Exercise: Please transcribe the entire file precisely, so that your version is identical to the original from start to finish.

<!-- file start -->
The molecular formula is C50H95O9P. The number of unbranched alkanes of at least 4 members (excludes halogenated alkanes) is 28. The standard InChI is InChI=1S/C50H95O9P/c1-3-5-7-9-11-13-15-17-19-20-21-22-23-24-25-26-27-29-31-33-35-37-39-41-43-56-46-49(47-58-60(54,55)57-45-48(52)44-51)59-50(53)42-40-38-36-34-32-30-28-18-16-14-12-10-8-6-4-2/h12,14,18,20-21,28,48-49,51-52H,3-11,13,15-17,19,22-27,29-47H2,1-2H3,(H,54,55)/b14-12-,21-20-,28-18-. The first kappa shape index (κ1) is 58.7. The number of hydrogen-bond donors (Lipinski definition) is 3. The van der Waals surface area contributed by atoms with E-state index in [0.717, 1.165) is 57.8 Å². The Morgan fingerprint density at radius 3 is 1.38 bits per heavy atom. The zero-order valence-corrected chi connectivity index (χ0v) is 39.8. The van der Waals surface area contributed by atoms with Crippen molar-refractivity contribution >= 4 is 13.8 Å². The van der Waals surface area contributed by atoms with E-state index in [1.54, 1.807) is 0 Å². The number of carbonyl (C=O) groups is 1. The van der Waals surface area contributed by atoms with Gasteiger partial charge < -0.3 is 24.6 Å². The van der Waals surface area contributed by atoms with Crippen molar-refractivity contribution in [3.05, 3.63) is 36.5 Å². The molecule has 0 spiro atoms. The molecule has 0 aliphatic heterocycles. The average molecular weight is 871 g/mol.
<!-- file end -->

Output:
The molecular formula is C50H95O9P. The number of unbranched alkanes of at least 4 members (excludes halogenated alkanes) is 28. The standard InChI is InChI=1S/C50H95O9P/c1-3-5-7-9-11-13-15-17-19-20-21-22-23-24-25-26-27-29-31-33-35-37-39-41-43-56-46-49(47-58-60(54,55)57-45-48(52)44-51)59-50(53)42-40-38-36-34-32-30-28-18-16-14-12-10-8-6-4-2/h12,14,18,20-21,28,48-49,51-52H,3-11,13,15-17,19,22-27,29-47H2,1-2H3,(H,54,55)/b14-12-,21-20-,28-18-. The first kappa shape index (κ1) is 58.7. The number of hydrogen-bond donors (Lipinski definition) is 3. The van der Waals surface area contributed by atoms with E-state index in [0.717, 1.165) is 57.8 Å². The Morgan fingerprint density at radius 3 is 1.38 bits per heavy atom. The zero-order valence-corrected chi connectivity index (χ0v) is 39.8. The van der Waals surface area contributed by atoms with Crippen molar-refractivity contribution >= 4 is 13.8 Å². The van der Waals surface area contributed by atoms with E-state index in [1.54, 1.807) is 0 Å². The number of carbonyl (C=O) groups is 1. The van der Waals surface area contributed by atoms with Gasteiger partial charge < -0.3 is 24.6 Å². The van der Waals surface area contributed by atoms with Crippen molar-refractivity contribution in [3.05, 3.63) is 36.5 Å². The molecule has 0 spiro atoms. The molecule has 0 aliphatic heterocycles. The average molecular weight is 871 g/mol.